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Includes the name: Constance Hale

Værker af Constance Hale

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Travelers' Tales PROVENCE : True Stories (2003) — Bidragyder — 28 eksemplarer

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The author's style doesn't really appeal to me. I feel like she's trying too hard. However, I like the examples from well-known authors, particularly of them editing and improving their work.

I thought it was a bit of a cheap shot using song lyrics from Everclear to illustrate a point. Writing song lyrics is not the same as writing prose.

As a translator, I am annoyed that Constance Hale gives Gabriel García Márquez the credit for writing wonderful sentences in English. He didn't write them, the translator did!

I haven’t made the most of this book because I haven't done the suggested exercises.

This would be a useful reference book for writers of all sorts.
… (mere)
KWharton | 10 andre anmeldelser | Mar 4, 2019 |
Constance Hale provides one of the most thorough treatments of verbs I've read. The book is aimed at writers, both novice and experienced, and unless you hold a PhD in English composition, you will learn something useful to make your writing better. Do you know all about verb tense, mood, and voice? How well do you understand participles, gerunds, irregular verbs, and phrasal verbs? Do you know why these things matter (and they do matter) and how mastering them will help your writing shine brighter? Hale's book provides the answers.

The title is a bit awkward (try saying it three times fast!)--I think "Let Verbs Power Your Writing" by itself would have been just fine--but "vex," "hex," "smash," and "smooth" provides the framework around which Hale organizes each chapter, and the scheme works pretty well. At times she ventures into murky waters where even she may be out of her depth. For example, I'm still scratching my head at how "tight-fisted" is a past participle, as she asserts on page 224. But for the most part, she's spot on. She includes many examples from real life and literature to illuminate the concepts, along with plenty of endnotes and an extensive bibliography to warm the hearts of readers who care to dig deeper.

I highly recommend this book, and I know that I'll regularly pull it off my bookshelf to consult for my own writing.
… (mere)
deanc | 1 anden anmeldelse | May 18, 2018 |
Beware: if you're already anal retentive about word choice, grammar, style, and syntax, this book might be information overload. But, if you're a go-with-the-flow type that can take or leave writing advice, then this will make a pretty good guide on the subject of crafting sentences.
aquaorbis | 10 andre anmeldelser | Nov 1, 2017 |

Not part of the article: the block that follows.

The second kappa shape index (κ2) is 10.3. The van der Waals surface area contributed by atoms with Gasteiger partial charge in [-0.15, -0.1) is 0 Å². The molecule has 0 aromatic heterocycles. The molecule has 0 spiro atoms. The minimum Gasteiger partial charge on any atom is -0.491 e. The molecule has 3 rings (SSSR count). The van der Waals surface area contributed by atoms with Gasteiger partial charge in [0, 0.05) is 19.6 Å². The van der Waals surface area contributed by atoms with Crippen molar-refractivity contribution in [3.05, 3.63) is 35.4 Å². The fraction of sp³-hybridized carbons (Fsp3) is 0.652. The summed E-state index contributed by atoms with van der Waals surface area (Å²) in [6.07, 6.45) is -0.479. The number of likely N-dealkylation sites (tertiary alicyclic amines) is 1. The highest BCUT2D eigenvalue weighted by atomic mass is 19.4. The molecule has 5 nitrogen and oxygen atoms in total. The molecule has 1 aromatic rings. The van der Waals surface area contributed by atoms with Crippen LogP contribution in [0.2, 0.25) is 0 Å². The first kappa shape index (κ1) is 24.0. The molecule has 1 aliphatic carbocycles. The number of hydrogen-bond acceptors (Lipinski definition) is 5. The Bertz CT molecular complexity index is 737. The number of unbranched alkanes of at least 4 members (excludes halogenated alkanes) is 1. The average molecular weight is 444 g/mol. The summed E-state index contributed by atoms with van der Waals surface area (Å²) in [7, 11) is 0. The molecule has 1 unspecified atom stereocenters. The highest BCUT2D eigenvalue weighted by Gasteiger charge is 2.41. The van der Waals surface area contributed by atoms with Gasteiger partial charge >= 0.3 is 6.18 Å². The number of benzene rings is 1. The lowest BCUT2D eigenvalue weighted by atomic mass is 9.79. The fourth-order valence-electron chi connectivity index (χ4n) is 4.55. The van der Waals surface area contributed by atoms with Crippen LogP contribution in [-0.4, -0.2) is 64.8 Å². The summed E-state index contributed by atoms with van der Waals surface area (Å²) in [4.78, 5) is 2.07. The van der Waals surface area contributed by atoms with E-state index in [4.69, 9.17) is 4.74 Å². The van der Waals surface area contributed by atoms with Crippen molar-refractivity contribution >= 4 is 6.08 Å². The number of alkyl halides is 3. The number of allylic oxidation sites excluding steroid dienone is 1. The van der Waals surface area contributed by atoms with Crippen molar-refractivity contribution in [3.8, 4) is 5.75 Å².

This small book packs in a lot of information in a spirited and intelligent way. Starting “New Principles of Prose” - which are: Relish Every Word. Be Simple, But Go Deep. Take Risks. Seek Beauty. Find The Right Word. She then divides it into three parts: Words, Sentences and Music. Each chapter has four subheadings, Bones, Flesh, Cardinal Sins, and Carnal Pleasures.

This book is a good introduction or refresher for using correct grammar, a word which I think frightens some people, including me, myself and I(?)! Stylistically, it is modern and clever rather than old and stuffy.

But this is a grammar book, you already know what it’s going to explain... the parts of speech, their proper usage, and structure and Hale does so in a manner that uses reference that are topical and sometimes comical and it keeps the information from feeling stale and dated. As in this example for an ‘obscure pronominal reference’ from a church bulletin, “The ladies of the church have cast off clothing of every kind, and they can be seen in the church basement Friday afternoon.” Hahaha!

Hale’s layout is logical and consistent. Using Chapter 8-Interjection as an example:

The Bones (grammar sermonette) are explanations of the chapter subject. She describes interjections as “The banging windows and bursting pipes that add excitement to the story inside.”

The Flesh (lesson on writing), “Since speech tics reveal as much individuality as proper syntax, interjections can help impart character.”

Cardinal Sin (true transgressions) “In speech, like as an interjection buys you a little time when your mind can’t keep up with your mouth. But in prose it has the effect of whittling your words down to whimpering, simpering sissyspeak.”

I appreciate writers who can inform and amuse at the same time. Though the threats of death were a bit extreme. “We do not say I’s, you’s, he’s, or she’s to indicate possession, so why would we say who’s or it’s?” “Who’s and it’s are contractions of who is and it is. Learn this or die.” —Okay, okay!
… (mere)
LynneMF | 10 andre anmeldelser | Aug 20, 2017 |


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